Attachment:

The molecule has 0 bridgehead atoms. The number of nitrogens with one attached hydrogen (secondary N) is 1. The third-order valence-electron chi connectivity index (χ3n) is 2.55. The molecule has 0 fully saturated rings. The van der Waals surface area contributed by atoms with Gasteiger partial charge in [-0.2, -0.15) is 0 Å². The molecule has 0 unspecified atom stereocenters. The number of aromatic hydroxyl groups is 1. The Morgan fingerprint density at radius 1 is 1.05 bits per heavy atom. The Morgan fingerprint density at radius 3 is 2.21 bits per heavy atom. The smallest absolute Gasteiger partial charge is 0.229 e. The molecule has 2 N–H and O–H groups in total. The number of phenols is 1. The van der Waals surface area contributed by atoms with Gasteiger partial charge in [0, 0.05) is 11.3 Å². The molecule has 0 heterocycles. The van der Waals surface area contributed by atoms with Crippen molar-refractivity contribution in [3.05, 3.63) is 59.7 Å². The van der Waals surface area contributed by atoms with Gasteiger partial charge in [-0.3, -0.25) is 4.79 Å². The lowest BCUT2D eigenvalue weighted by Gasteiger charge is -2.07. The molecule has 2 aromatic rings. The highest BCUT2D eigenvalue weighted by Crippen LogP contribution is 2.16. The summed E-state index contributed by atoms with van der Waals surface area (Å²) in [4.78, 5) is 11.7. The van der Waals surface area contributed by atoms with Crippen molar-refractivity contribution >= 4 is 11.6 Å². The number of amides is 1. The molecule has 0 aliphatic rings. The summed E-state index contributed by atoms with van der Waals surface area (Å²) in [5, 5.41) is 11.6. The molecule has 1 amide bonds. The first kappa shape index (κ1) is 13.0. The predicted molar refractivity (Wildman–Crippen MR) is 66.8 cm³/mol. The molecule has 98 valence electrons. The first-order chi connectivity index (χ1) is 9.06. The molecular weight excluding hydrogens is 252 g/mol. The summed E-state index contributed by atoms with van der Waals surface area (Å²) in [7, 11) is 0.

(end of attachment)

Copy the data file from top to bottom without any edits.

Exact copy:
The molecule has 0 bridgehead atoms. The number of nitrogens with one attached hydrogen (secondary N) is 1. The third-order valence-electron chi connectivity index (χ3n) is 2.55. The molecule has 0 fully saturated rings. The van der Waals surface area contributed by atoms with Gasteiger partial charge in [-0.2, -0.15) is 0 Å². The molecule has 0 unspecified atom stereocenters. The number of aromatic hydroxyl groups is 1. The Morgan fingerprint density at radius 1 is 1.05 bits per heavy atom. The Morgan fingerprint density at radius 3 is 2.21 bits per heavy atom. The smallest absolute Gasteiger partial charge is 0.229 e. The molecule has 2 N–H and O–H groups in total. The number of phenols is 1. The van der Waals surface area contributed by atoms with Gasteiger partial charge in [0, 0.05) is 11.3 Å². The molecule has 0 heterocycles. The van der Waals surface area contributed by atoms with Crippen molar-refractivity contribution in [3.05, 3.63) is 59.7 Å². The van der Waals surface area contributed by atoms with Gasteiger partial charge in [-0.3, -0.25) is 4.79 Å². The lowest BCUT2D eigenvalue weighted by Gasteiger charge is -2.07. The molecule has 2 aromatic rings. The highest BCUT2D eigenvalue weighted by Crippen LogP contribution is 2.16. The summed E-state index contributed by atoms with van der Waals surface area (Å²) in [4.78, 5) is 11.7. The van der Waals surface area contributed by atoms with Crippen molar-refractivity contribution >= 4 is 11.6 Å². The number of amides is 1. The molecule has 0 aliphatic rings. The summed E-state index contributed by atoms with van der Waals surface area (Å²) in [5, 5.41) is 11.6. The molecule has 1 amide bonds. The first kappa shape index (κ1) is 13.0. The predicted molar refractivity (Wildman–Crippen MR) is 66.8 cm³/mol. The molecule has 98 valence electrons. The first-order chi connectivity index (χ1) is 9.06. The molecular weight excluding hydrogens is 252 g/mol. The summed E-state index contributed by atoms with van der Waals surface area (Å²) in [7, 11) is 0.